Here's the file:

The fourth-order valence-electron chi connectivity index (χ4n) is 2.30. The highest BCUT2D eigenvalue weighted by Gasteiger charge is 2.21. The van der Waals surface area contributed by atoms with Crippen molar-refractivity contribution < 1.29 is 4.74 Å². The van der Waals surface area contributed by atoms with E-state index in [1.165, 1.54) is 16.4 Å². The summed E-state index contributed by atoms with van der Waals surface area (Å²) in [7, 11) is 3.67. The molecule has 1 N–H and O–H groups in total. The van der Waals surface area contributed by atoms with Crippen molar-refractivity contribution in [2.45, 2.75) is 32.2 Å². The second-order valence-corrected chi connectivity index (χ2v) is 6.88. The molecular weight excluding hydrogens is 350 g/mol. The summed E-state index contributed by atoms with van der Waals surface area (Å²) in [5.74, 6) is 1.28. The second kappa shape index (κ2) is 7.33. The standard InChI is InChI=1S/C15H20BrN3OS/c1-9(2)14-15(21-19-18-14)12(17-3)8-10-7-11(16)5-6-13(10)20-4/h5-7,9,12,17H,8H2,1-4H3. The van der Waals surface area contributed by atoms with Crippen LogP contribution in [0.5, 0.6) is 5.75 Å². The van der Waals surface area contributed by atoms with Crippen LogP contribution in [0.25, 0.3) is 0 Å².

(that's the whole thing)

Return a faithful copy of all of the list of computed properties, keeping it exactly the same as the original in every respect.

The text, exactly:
The fourth-order valence-electron chi connectivity index (χ4n) is 2.30. The highest BCUT2D eigenvalue weighted by Gasteiger charge is 2.21. The van der Waals surface area contributed by atoms with Crippen molar-refractivity contribution < 1.29 is 4.74 Å². The van der Waals surface area contributed by atoms with E-state index in [1.165, 1.54) is 16.4 Å². The summed E-state index contributed by atoms with van der Waals surface area (Å²) in [7, 11) is 3.67. The molecule has 1 N–H and O–H groups in total. The van der Waals surface area contributed by atoms with Crippen molar-refractivity contribution in [2.45, 2.75) is 32.2 Å². The second-order valence-corrected chi connectivity index (χ2v) is 6.88. The molecular weight excluding hydrogens is 350 g/mol. The summed E-state index contributed by atoms with van der Waals surface area (Å²) in [5.74, 6) is 1.28. The second kappa shape index (κ2) is 7.33. The standard InChI is InChI=1S/C15H20BrN3OS/c1-9(2)14-15(21-19-18-14)12(17-3)8-10-7-11(16)5-6-13(10)20-4/h5-7,9,12,17H,8H2,1-4H3. The van der Waals surface area contributed by atoms with Crippen LogP contribution in [0.5, 0.6) is 5.75 Å². The van der Waals surface area contributed by atoms with Crippen LogP contribution in [0.25, 0.3) is 0 Å².